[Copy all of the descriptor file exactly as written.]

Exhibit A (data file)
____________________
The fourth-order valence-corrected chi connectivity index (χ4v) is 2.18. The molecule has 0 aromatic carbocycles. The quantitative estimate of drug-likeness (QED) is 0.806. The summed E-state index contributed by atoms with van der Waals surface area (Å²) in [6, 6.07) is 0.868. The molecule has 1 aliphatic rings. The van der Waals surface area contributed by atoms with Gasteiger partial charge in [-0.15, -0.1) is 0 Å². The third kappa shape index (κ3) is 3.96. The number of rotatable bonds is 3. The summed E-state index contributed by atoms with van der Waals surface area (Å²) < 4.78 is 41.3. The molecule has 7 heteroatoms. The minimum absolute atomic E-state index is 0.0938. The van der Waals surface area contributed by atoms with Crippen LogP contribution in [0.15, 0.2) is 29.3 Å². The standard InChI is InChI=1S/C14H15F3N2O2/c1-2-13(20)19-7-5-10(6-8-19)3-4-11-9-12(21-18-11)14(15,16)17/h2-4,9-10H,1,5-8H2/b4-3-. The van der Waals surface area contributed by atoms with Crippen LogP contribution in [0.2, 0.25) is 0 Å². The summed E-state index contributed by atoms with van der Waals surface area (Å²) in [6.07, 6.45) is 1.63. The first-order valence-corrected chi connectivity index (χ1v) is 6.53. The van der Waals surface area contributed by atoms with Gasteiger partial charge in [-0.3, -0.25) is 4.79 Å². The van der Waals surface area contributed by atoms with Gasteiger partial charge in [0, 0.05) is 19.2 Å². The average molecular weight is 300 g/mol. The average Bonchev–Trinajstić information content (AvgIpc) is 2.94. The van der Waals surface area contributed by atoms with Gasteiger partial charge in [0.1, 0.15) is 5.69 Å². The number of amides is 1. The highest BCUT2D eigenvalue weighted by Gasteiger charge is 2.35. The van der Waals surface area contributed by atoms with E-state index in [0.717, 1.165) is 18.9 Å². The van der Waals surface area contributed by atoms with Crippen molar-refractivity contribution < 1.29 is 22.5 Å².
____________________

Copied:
The fourth-order valence-corrected chi connectivity index (χ4v) is 2.18. The molecule has 0 aromatic carbocycles. The quantitative estimate of drug-likeness (QED) is 0.806. The summed E-state index contributed by atoms with van der Waals surface area (Å²) in [6, 6.07) is 0.868. The molecule has 1 aliphatic rings. The van der Waals surface area contributed by atoms with Gasteiger partial charge in [-0.15, -0.1) is 0 Å². The third kappa shape index (κ3) is 3.96. The number of rotatable bonds is 3. The summed E-state index contributed by atoms with van der Waals surface area (Å²) < 4.78 is 41.3. The molecule has 7 heteroatoms. The minimum absolute atomic E-state index is 0.0938. The van der Waals surface area contributed by atoms with Crippen LogP contribution in [0.15, 0.2) is 29.3 Å². The standard InChI is InChI=1S/C14H15F3N2O2/c1-2-13(20)19-7-5-10(6-8-19)3-4-11-9-12(21-18-11)14(15,16)17/h2-4,9-10H,1,5-8H2/b4-3-. The van der Waals surface area contributed by atoms with Crippen LogP contribution in [0.2, 0.25) is 0 Å². The summed E-state index contributed by atoms with van der Waals surface area (Å²) in [6.07, 6.45) is 1.63. The first-order valence-corrected chi connectivity index (χ1v) is 6.53. The van der Waals surface area contributed by atoms with Gasteiger partial charge in [-0.3, -0.25) is 4.79 Å². The van der Waals surface area contributed by atoms with Gasteiger partial charge in [0, 0.05) is 19.2 Å². The average molecular weight is 300 g/mol. The average Bonchev–Trinajstić information content (AvgIpc) is 2.94. The van der Waals surface area contributed by atoms with Gasteiger partial charge in [0.1, 0.15) is 5.69 Å². The number of amides is 1. The highest BCUT2D eigenvalue weighted by Gasteiger charge is 2.35. The van der Waals surface area contributed by atoms with E-state index in [0.717, 1.165) is 18.9 Å². The van der Waals surface area contributed by atoms with Crippen molar-refractivity contribution < 1.29 is 22.5 Å².